Then you will need to let the mixture stand for at least 12 hours. If you want to, you can do a test to make sure it’s done, by adding a teaspoon of the mixture to your wrist. Rinse off after a minute – if you have a yellow spot on your hand, the mixture is done.
  • Then apply to your hair, wrap some plastic foil around it and let stand for at least an hour. The longer you have the mixture on, the more color you will get.
  • To get the mixture out of your hair, I found the best way is to apply heaps of some cheap conditioner to the hair, massage for a good while and then rinse out.
  • If you make too much, just freeze the rest of the mixture and use in the next time. I always make at least a double batch so I won’t have to make the mixture too often.
  • If your hair is a weird color the first time you do it, wait a couple of days before panicking. When the henna gets in to the strand, an oxidation process takes place which means it might be a bit strange at first. My hair was a bright blond-orange for a couple of days before it became the red it is now. Luckily I was at my summer cottage that weekend 🙂
  • www.hennaforhair.com has heaps of information on how to use henna.

Also, there are lots of ways that you can alter your henna mixture to get a shade that you prefer. But that another story. (i.e. check back in two weeks time for Part 2 of the hair dying series)

Sources: own experience, shenet.se and hennaforhair.com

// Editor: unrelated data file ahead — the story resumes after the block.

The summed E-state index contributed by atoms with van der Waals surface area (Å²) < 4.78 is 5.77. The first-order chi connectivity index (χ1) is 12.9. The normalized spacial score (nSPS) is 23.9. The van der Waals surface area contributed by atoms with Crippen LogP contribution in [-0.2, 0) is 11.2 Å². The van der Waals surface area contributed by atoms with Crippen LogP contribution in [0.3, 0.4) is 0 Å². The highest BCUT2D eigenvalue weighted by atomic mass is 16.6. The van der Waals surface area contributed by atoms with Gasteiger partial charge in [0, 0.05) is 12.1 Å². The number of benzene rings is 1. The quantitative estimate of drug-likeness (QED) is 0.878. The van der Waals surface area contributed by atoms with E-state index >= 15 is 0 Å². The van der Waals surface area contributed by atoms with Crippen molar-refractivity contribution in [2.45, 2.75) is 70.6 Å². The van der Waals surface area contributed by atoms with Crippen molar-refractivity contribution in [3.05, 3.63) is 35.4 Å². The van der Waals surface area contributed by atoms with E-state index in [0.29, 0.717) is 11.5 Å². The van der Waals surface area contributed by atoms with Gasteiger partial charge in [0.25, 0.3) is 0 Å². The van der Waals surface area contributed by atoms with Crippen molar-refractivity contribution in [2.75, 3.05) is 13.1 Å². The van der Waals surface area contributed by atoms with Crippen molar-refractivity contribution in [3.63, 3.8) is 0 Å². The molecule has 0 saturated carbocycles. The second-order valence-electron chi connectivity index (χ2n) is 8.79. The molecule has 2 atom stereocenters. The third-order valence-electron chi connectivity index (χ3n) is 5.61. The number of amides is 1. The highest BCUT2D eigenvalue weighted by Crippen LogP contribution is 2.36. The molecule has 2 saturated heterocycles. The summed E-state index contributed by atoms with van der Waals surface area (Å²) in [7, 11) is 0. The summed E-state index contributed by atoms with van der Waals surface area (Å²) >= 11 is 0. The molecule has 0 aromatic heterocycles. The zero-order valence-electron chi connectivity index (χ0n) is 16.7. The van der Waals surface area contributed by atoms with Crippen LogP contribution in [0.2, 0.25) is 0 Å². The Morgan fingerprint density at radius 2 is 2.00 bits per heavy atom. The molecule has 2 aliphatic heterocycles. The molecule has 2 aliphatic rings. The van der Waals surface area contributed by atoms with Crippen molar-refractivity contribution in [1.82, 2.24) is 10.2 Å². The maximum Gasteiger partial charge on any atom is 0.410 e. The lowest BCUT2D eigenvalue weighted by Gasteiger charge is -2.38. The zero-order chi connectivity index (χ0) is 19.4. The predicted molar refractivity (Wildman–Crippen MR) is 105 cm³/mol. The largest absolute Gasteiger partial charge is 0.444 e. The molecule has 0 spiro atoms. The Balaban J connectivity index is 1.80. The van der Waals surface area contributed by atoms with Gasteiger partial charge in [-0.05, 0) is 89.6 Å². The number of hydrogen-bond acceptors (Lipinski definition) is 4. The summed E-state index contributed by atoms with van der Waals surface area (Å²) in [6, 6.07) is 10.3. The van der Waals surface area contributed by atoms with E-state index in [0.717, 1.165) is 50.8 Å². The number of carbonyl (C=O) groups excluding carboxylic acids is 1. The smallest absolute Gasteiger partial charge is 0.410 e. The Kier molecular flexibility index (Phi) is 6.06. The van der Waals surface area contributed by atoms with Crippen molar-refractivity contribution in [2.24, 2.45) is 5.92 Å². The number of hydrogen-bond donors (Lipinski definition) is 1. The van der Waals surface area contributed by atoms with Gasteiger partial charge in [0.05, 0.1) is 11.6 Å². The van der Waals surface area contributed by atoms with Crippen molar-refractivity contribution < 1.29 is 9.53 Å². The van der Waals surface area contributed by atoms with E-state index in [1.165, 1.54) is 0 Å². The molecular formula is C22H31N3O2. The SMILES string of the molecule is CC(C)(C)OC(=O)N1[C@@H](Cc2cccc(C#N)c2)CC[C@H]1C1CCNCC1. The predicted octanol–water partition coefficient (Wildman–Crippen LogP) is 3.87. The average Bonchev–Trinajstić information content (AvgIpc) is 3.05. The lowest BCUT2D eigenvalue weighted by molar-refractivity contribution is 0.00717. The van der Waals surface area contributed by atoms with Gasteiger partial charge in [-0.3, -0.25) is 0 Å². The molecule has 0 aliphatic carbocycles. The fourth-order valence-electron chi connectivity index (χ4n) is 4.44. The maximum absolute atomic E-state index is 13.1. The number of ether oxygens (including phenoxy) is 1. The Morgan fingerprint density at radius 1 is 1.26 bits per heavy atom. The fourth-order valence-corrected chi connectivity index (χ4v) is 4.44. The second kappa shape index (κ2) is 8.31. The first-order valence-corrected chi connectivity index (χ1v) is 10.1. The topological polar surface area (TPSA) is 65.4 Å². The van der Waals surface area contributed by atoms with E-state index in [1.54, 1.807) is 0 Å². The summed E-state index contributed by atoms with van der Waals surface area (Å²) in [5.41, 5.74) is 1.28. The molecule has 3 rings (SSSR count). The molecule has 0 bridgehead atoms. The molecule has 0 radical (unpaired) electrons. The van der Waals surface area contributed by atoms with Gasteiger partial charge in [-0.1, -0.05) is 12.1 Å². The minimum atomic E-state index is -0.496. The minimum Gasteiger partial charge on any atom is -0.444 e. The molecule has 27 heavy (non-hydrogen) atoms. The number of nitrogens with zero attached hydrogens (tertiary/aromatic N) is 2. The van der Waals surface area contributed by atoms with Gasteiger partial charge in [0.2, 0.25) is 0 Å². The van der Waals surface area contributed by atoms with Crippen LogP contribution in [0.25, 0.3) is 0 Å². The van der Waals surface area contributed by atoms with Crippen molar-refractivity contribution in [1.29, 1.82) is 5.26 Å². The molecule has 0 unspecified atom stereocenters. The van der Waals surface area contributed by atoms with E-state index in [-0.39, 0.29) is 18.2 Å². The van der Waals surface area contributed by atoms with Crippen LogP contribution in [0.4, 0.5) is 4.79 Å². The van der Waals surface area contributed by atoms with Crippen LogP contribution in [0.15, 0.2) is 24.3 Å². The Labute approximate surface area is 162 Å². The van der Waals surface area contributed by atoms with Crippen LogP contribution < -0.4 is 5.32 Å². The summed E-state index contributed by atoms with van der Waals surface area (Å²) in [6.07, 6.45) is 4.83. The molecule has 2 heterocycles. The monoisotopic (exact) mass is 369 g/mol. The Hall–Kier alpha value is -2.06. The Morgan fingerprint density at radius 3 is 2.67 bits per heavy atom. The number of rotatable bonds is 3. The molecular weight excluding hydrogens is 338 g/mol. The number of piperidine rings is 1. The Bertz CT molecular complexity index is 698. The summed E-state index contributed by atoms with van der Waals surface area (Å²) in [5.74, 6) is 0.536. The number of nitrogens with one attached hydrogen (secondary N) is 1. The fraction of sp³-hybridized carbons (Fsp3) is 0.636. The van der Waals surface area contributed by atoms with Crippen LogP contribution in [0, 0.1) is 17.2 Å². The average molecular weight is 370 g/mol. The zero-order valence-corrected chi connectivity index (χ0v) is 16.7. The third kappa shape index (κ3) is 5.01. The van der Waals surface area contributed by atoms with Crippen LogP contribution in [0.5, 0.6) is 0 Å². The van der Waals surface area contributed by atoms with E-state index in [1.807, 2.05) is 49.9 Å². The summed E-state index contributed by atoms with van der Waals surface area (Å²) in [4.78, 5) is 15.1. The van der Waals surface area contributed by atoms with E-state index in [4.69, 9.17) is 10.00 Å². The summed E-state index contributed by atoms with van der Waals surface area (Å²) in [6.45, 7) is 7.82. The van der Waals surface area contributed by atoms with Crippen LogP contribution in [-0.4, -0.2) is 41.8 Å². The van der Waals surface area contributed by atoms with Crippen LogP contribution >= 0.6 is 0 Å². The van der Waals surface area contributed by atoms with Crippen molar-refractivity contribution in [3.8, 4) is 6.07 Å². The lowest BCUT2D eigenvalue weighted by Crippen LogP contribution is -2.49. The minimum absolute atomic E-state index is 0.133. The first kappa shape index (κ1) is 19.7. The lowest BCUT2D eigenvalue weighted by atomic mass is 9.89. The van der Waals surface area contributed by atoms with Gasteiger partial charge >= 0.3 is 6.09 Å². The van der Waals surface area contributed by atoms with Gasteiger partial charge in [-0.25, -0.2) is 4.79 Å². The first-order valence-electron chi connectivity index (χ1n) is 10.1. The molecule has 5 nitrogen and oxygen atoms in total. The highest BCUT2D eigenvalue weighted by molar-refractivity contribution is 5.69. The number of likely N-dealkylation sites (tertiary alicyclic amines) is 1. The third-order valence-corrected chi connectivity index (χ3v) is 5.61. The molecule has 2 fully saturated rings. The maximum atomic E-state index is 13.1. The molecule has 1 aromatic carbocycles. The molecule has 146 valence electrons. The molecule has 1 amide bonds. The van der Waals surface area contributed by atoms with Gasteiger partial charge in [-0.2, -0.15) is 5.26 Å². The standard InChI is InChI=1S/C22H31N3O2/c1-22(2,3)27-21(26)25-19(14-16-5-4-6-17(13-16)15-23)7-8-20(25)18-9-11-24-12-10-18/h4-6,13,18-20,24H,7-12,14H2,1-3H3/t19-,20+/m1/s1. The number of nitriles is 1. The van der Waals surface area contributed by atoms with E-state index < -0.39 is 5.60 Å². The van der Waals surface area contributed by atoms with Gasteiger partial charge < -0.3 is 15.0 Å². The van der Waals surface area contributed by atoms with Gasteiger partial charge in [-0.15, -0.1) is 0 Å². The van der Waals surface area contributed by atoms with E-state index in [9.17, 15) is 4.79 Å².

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15 Comments leave one →
  1. September 20, 2010 12:59

    Very Interesting and informative article but Henna can have it’s down side
    an din some cases can cause real issues.
    Henna Compound Dyes

    The henna compound dyes are mixtures of metallic salts with organic intermediates such as pyrogallol. The colors achieved with these com­pounds are more natural looking than those obtained with the metal salts alone, but no lightening of the hair is possible and they fade easily. They are discolored by cold wave permanents, and hair treated with these compounds cannot be bleached or dyed until the metallic salts have been removed. [removing metallic salts] good luck with that!

    Natural pure Red Henna comes from the Dried leaves of the Privet [lawsonia alba] grown in Asia and northern Africa.

    Natural henna comes from the crushed root.

    Natural henna is sometimes mixed with compounds of Metallic salts to produce a range of different colours. Hair coloured with Metallic salt henna cannot and should not be coloured with any other products including Hydrogen Peroxide.

    Warning :

    If unsure do a strand test,[ Strong discoloration,an unpleasant smell. no colour change, uneven results down hair shaft, in some case applying permanent colour over the top of Metallic salts can cause a high heat reaction!]

    Henna can make appear shinny with more body and natural red hues depending on natural base level!

    Henna Can over time build up on hair make it brittle it is not possible to chemically remove henna.

    {Again before attempting any new colour strand testis essential!}
    Mike B2MR

    • September 20, 2010 23:31

      Thank you for your comment, Mike! I absolutely agree with you that compound dye hennas can be dangerous, which I also pointed out in my post.
      If I’ve understood correctly, mostly the leaves (and partly the stem) are used when dying hair, not so much the root, even though the root also has red color in it (the root is more used in traditional textile coloring).

      As when it comes to henna making the hair brittle and building up. Henna does contain something called resin, which will coat your hair and might, in the long run, cause a build-up if hennaing too often and make your hair feel dry. This is only if you henna _really_ often though, like every week. Resin will wash out of your hair quickly so as long as one doesn’t henna with every hair wash everything should be fine.